Messaging is perhaps the most decoupled method of integration. It’s based on messages that travel through a channel which gets them from the producer to the consumer. Services sending and consuming messages don’t necessarily need to agreed on a structure to use. Furthermore, consumers are not suppose to consume all messages, it all depends on the messaging pattern being used.
Messaging–loose coupling to be more precise gives flexibility and scalability to the cost of being more complex in terms of implementations. Although services being integrated are not required to agreed on a structure, they do expect to get a message they can read the data from. Furthermore, the message channel–whatever it is–may need to have support for message routing, message transformation and message filtering among other things. All this is mostly coupled to the architecture but not to the services that are part of it.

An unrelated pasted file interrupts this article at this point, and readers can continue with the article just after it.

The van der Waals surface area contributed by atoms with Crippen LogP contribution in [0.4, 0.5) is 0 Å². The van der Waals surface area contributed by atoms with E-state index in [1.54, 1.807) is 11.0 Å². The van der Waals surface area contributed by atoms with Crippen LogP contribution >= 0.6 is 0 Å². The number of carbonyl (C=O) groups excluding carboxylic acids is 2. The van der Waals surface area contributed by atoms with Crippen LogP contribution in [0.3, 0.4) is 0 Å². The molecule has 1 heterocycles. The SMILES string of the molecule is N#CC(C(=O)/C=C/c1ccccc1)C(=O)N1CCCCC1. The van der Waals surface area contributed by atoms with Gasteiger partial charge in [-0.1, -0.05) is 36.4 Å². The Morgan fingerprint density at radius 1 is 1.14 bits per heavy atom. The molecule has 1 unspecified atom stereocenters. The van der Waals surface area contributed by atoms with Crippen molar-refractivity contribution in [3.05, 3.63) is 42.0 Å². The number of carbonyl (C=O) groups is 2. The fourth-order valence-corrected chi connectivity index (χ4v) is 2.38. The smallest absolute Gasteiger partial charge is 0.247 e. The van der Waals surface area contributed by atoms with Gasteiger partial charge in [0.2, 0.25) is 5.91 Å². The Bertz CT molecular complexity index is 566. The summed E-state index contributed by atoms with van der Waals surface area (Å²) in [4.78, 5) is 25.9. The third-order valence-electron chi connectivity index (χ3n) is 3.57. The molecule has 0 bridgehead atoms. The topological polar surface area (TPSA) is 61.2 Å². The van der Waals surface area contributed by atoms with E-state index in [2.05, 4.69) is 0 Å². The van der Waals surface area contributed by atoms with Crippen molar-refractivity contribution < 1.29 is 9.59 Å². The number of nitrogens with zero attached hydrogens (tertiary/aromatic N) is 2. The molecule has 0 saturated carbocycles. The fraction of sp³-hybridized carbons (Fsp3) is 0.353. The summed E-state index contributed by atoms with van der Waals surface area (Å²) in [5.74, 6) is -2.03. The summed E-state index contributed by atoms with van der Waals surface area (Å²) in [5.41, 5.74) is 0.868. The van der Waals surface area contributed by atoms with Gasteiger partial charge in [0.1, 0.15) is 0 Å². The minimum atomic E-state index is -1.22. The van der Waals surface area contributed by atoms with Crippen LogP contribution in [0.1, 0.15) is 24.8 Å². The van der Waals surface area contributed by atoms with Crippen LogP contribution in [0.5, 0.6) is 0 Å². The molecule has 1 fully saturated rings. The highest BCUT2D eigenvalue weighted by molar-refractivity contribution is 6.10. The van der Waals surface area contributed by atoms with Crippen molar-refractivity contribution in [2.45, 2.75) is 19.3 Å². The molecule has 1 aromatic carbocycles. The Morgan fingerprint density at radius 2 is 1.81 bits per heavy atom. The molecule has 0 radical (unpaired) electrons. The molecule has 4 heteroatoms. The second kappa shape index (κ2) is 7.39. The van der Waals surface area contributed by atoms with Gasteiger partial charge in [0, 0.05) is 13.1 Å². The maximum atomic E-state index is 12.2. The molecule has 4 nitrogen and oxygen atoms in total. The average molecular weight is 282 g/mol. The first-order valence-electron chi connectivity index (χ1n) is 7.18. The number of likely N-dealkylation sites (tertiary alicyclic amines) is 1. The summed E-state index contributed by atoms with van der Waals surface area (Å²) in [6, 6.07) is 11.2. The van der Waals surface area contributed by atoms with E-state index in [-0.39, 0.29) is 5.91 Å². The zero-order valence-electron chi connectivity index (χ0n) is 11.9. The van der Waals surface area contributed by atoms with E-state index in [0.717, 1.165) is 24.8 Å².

Something interesting about messaging is that it can be the base for other integration methods. For example, it is possible to send messages containing RPC requests. In order to do this, though, it is necessary to apply all RPC requirements to messaging, for instance, both parts-producer and consumer–will need to agreed on the message structure and type.
Within OpenStack, messages are mostly used by the RPC library–(oslo.messaging) itself. The library packages all RPC requests into messages that are sent to a message broker which then forwards them to the consumers. There are cases, though, where messaging is used in an almost fully decoupled and asynchronous way. Notifications, for instance, are messages sent by OpenStack services hoping they’ll be a consumer ready to process them. These notifications contain information about events that had happened at a very specific moment.